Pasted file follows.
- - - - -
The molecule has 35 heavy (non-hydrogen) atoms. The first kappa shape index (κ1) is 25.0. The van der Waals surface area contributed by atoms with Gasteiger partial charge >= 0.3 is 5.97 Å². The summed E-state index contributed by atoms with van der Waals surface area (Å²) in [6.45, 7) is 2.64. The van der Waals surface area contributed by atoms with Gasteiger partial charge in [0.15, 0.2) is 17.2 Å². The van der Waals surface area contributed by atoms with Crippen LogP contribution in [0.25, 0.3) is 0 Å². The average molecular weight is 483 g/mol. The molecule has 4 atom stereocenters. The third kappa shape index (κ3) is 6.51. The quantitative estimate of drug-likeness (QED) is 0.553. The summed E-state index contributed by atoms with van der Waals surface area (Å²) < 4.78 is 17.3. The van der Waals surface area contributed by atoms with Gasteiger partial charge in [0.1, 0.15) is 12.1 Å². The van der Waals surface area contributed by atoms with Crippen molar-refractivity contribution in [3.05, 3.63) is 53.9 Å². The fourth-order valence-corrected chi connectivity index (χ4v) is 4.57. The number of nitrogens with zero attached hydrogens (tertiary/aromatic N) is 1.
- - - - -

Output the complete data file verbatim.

The molecule has 35 heavy (non-hydrogen) atoms. The first kappa shape index (κ1) is 25.0. The van der Waals surface area contributed by atoms with Gasteiger partial charge >= 0.3 is 5.97 Å². The summed E-state index contributed by atoms with van der Waals surface area (Å²) in [6.45, 7) is 2.64. The van der Waals surface area contributed by atoms with Gasteiger partial charge in [0.15, 0.2) is 17.2 Å². The van der Waals surface area contributed by atoms with Crippen LogP contribution in [0.25, 0.3) is 0 Å². The average molecular weight is 483 g/mol. The molecule has 4 atom stereocenters. The third kappa shape index (κ3) is 6.51. The quantitative estimate of drug-likeness (QED) is 0.553. The summed E-state index contributed by atoms with van der Waals surface area (Å²) < 4.78 is 17.3. The van der Waals surface area contributed by atoms with Gasteiger partial charge in [0.1, 0.15) is 12.1 Å². The van der Waals surface area contributed by atoms with Crippen molar-refractivity contribution in [3.05, 3.63) is 53.9 Å². The fourth-order valence-corrected chi connectivity index (χ4v) is 4.57. The number of nitrogens with zero attached hydrogens (tertiary/aromatic N) is 1.